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Nixing of Skype Meetings App for Mac irks Microsoft customers
Microsoft is delaying plans to eliminate the Mac version of the Skype Meetings App after customers complained the move would make it harder for external guests to join meetings.
Microsoft customers are crying foul at the vendor's plans to eliminate the Skype Meetings App for Mac users, a move that would force businesses and their guests to use a desktop app that is harder to install and comes with fewer features.
The objections have compelled Microsoft to postpone plans to do away with the Mac version of the Skype Meetings App until sometime next year, after initially announcing the browser download would become unavailable as of this month.
Microsoft claims that the audio, video and screen-sharing features of the Skype for Business desktop app are more reliable than the Skype Meetings App. However, the Mac desktop app does not support in-meeting whiteboards, polls, Q&A's or file sharing.
The desktop app will also take longer to download, and users may be unable to install it without permission from their IT departments. That is bound to create hurdles for external guests invited to join meetings.
"It is kind of puzzling why they would push people into a product that has less functionality than what it is replacing," said Larry Goldfield, digital strategist at American Friends Service Committee, a Philadelphia-based nonprofit. "It's just headaches for us, and I know others are in the same boat."
Skype for Business is already notorious for how often users encounter difficulties when trying to join meetings, said Phillip Lyle, vice president of infrastructure at Chapman University in Orange, Calif. Many universities and businesses now prefer apps like Zoom that are simpler to use, he said.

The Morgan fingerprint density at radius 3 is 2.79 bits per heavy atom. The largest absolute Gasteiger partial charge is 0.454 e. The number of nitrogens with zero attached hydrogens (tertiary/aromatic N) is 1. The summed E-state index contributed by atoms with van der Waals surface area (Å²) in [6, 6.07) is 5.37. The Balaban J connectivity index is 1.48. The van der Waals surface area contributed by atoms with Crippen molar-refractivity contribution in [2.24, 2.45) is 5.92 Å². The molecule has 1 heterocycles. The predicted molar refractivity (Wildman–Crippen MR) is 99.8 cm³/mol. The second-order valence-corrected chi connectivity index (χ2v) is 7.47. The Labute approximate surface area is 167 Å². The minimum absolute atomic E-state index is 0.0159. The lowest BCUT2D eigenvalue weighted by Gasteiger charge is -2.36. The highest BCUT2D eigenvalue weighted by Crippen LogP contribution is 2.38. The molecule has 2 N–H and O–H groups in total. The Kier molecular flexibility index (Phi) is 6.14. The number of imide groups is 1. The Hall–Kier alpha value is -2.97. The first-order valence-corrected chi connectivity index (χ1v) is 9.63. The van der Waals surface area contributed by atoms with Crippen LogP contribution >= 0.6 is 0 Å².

The release of the Skype Meetings App a couple of years ago made it easier to join meetings and created a consistent experience for PC and Mac users. Its deletion could force external guests to spend up to 15 minutes downloading and installing the desktop app before joining a meeting, Lyle said.
"As an IT professional, we can no longer tell users that external guests will load a plugin," Lyle said. "Instead, we have to update our own documentation for a separate experience for the Mac platform."
Larry Goldfielddigital strategist, American Friends Service Committee
The planned elimination of the Mac version of the app comes as Microsoft is pressuring customers to switch from Skype for Business to Microsoft Teams, giving rise to suspicions that the company may be content to let Skype for Business be clunky.
"To me, this looks like another aggressive move to push people into Teams, which is also not completely baked," Goldfield said.
In a blog post, Microsoft said delaying the app's retirement until the first quarter of 2019 would give organizations time to update documentation and training materials to "make this a smoother transition."
Goldfield said his organization, which subscribes to Office 365, had no plans to drop Microsoft as its vendor of choice. However, he views the Skype Meetings App debacle as representative of Microsoft's attitude toward Mac users in general.
"They have in the past and continue to treat Mac users like second-class citizens. There is not feature parity; the performance isn't as good," Goldfield said. "We're a Microsoft shop. It would be unfortunate if we had to add something to the mix."